No Summertime Blues for Affordable Housing: Capitol Connection from Bob Moss

    An extremely positive hearing held August 1 by the Senate Finance Committee entitled “Increasing Access to Affordable Housing” reflects the steady work of housing advocates across the country and the recognition by Chairman Orrin Hatch of how effective the Low Income Housing Tax Credit (LIHTC) program is to solving the rental housing crisis in America. In his opening remarks regarding the crisis, Chairman Hatch stated:

    “There seem to remain many households facing cost burdens associated with renting, with perhaps as much as 26% of renter households having paid more than half of their incomes in rent in 2015, for example. And the burdens seem to fall heavily on lower-income households.” 

    The witnesses were extremely engaged and represented a cross-section of experts, including NAHB President Granger McDonald, whose candor, knowledge, and experience in developing affordable housing utilizing the LIHTC were clearly evident in his remarks. 

    Since the November elections, affordable housing advocates have been on the edge of their seats wondering what the future would hold for programs like the LIHTC and Appropriated Federal Funds. Two major factors created anxiety within the industry; Tax Reform and the potential reduction of the corporate tax rate, and the proposed budget cuts by the Administration. 

    The threat of a lower corporate tax rate, immediately after the election, gave pause to investors who provide the equity capital needed to facilitate the creation and preservation of affordable properties in the LIHTC program. The uncertainty of future rates going down from 35% to a range of 15% to 25% left investors, many of them with memories of the 2008 Financial Crisis fresh in their minds, with the choice of maintaining pre-election equity pricing or lowering pricing to accommodate projected lower corporate rates, if tax reform occurred.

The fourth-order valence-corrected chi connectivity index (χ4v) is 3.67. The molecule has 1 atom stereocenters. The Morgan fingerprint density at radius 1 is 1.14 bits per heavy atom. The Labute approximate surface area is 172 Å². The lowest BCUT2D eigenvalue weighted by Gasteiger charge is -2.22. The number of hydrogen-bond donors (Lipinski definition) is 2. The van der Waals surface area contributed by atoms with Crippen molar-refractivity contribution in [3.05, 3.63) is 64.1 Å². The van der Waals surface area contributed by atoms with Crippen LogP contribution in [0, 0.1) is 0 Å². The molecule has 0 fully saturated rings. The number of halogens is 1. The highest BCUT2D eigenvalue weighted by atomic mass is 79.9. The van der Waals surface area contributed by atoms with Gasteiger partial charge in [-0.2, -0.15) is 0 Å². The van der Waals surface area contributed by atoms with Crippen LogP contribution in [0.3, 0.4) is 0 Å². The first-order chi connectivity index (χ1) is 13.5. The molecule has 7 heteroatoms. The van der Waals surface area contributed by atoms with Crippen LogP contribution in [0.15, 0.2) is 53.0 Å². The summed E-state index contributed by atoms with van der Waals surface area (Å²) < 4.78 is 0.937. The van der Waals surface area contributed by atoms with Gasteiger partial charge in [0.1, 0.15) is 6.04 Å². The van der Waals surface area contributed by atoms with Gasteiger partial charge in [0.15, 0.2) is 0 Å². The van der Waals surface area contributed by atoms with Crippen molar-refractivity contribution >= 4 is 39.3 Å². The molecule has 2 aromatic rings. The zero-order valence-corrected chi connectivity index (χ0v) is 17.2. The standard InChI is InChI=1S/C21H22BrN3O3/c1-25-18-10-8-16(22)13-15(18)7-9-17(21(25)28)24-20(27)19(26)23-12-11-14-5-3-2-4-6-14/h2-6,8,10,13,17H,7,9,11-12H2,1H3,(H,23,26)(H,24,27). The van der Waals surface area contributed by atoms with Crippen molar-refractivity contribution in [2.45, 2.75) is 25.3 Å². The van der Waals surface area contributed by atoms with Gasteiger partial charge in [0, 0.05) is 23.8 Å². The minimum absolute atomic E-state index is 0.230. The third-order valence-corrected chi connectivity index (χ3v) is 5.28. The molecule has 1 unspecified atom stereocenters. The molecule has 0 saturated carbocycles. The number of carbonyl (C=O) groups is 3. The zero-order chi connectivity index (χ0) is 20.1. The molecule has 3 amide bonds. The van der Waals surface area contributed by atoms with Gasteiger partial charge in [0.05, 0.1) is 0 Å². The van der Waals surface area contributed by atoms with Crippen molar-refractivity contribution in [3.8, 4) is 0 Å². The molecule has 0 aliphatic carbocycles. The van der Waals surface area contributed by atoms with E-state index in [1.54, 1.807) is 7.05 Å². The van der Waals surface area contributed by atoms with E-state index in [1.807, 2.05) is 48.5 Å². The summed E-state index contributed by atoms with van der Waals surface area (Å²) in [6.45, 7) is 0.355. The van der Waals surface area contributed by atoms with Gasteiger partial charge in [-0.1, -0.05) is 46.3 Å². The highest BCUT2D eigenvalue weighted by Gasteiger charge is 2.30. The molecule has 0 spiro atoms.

The President’s proposed budget cuts to the Department of Housing and Urban Development, introduced this past May, included not only the elimination of the $3 billion Community Development Block Grant (CDGB) program, but also zeroed out Choice Neighborhoods and the HOME Investment Partnerships Program. Congress, it seems, does not feel the same way. A few weeks ago, the House Appropriations Committee scaled back the CDBG slightly, from $3 billion to $2.9 billion, and did the same to HOME by cutting it from $950 million to $850 million. Grants for Homeless Assistance were funded at $2.4 billion, which is equal to the level provided in fiscal year 2017. 

    Even more recently the Senate Committee on Appropriations unanimously approved the fiscal year 2018 THUD Appropriations Act. It provides a total of $60.06 billion in discretionary budget authority, which is $2.41 billion more than in fiscal year 2017 and $12.130 billion more than the president’s budget request.

    For today’s Senate Finance hearing, it was refreshing to see the LIHTC program, a program that the industry knows well, in full display before the Committee. Such a positive hearing should further our efforts to gain more co-sponsors for Senate bill S548 and House Bill H.R. 1661, the Affordable Housing Credit Improvement Act of 2017. 

    We must continue our efforts to expand the LIHTC and educate Congress as to the importance of the credit; the LIHTC is a tax expenditure that provides for an activity that otherwise would not occur in the marketplace. We know that affordable housing should be recognized as an infrastructure issue in America, please let your member of Congress know that as well. 

    Bob Moss is a CohnReznick Principal and National Director of Governmental Affairs. Bob leads the Firm’s federal and state government relations efforts, particularly in the area of affordable housing. He can be reached at or 617-648-1406. For more legislative insight from Bob, visit our Capitol Connection webpage.


    This has been prepared for information purposes and general guidance only and does not constitute professional advice. You should not act upon the information contained in this publication without obtaining specific professional advice. No representation or warranty (express or implied) is made as to the accuracy or completeness of the information contained in this publication, and CohnReznick LLP, its members, employees and agents accept no liability, and disclaim all responsibility, for the consequences of you or anyone else acting, or refraining to act, in reliance on the information contained in this publication or for any decision based on it.